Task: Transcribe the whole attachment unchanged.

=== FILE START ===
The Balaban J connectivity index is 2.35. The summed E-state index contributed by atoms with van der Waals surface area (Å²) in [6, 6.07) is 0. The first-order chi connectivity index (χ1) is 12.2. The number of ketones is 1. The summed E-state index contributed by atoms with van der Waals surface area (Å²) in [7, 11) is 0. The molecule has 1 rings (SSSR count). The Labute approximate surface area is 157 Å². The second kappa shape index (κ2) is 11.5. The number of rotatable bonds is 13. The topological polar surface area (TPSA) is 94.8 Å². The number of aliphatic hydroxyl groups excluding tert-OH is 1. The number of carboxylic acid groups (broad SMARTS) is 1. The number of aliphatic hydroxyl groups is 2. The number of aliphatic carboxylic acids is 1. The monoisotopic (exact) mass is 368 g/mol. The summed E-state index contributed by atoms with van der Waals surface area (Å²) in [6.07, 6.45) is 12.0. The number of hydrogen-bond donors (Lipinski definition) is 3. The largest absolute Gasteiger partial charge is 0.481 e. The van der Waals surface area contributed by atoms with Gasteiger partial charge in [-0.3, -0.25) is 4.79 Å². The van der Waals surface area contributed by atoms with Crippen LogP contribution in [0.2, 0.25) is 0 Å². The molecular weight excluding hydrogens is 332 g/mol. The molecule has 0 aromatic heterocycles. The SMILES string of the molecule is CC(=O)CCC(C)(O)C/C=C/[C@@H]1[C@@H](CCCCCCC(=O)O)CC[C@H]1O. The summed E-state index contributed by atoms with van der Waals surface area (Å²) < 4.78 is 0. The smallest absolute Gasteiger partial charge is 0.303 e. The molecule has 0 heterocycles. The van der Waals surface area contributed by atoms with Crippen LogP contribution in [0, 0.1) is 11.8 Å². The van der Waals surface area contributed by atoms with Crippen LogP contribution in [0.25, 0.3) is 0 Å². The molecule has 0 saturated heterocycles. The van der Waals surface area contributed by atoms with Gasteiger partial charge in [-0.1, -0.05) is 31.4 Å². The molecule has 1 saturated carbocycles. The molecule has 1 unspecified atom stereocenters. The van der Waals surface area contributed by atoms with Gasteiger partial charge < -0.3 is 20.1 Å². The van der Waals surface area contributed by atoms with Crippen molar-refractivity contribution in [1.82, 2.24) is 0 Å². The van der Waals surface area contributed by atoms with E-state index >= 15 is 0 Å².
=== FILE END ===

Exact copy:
The Balaban J connectivity index is 2.35. The summed E-state index contributed by atoms with van der Waals surface area (Å²) in [6, 6.07) is 0. The first-order chi connectivity index (χ1) is 12.2. The number of ketones is 1. The summed E-state index contributed by atoms with van der Waals surface area (Å²) in [7, 11) is 0. The molecule has 1 rings (SSSR count). The Labute approximate surface area is 157 Å². The second kappa shape index (κ2) is 11.5. The number of rotatable bonds is 13. The topological polar surface area (TPSA) is 94.8 Å². The number of aliphatic hydroxyl groups excluding tert-OH is 1. The number of carboxylic acid groups (broad SMARTS) is 1. The number of aliphatic hydroxyl groups is 2. The number of aliphatic carboxylic acids is 1. The monoisotopic (exact) mass is 368 g/mol. The summed E-state index contributed by atoms with van der Waals surface area (Å²) in [6.07, 6.45) is 12.0. The number of hydrogen-bond donors (Lipinski definition) is 3. The largest absolute Gasteiger partial charge is 0.481 e. The van der Waals surface area contributed by atoms with Gasteiger partial charge in [-0.3, -0.25) is 4.79 Å². The van der Waals surface area contributed by atoms with Crippen LogP contribution in [0.2, 0.25) is 0 Å². The molecular weight excluding hydrogens is 332 g/mol. The molecule has 0 aromatic heterocycles. The SMILES string of the molecule is CC(=O)CCC(C)(O)C/C=C/[C@@H]1[C@@H](CCCCCCC(=O)O)CC[C@H]1O. The summed E-state index contributed by atoms with van der Waals surface area (Å²) < 4.78 is 0. The smallest absolute Gasteiger partial charge is 0.303 e. The molecule has 0 heterocycles. The van der Waals surface area contributed by atoms with Crippen LogP contribution in [0, 0.1) is 11.8 Å². The van der Waals surface area contributed by atoms with Crippen LogP contribution in [0.25, 0.3) is 0 Å². The molecule has 0 saturated heterocycles. The van der Waals surface area contributed by atoms with Gasteiger partial charge in [-0.1, -0.05) is 31.4 Å². The molecule has 1 saturated carbocycles. The molecule has 1 unspecified atom stereocenters. The van der Waals surface area contributed by atoms with Gasteiger partial charge < -0.3 is 20.1 Å². The van der Waals surface area contributed by atoms with Crippen molar-refractivity contribution in [1.82, 2.24) is 0 Å². The van der Waals surface area contributed by atoms with E-state index >= 15 is 0 Å².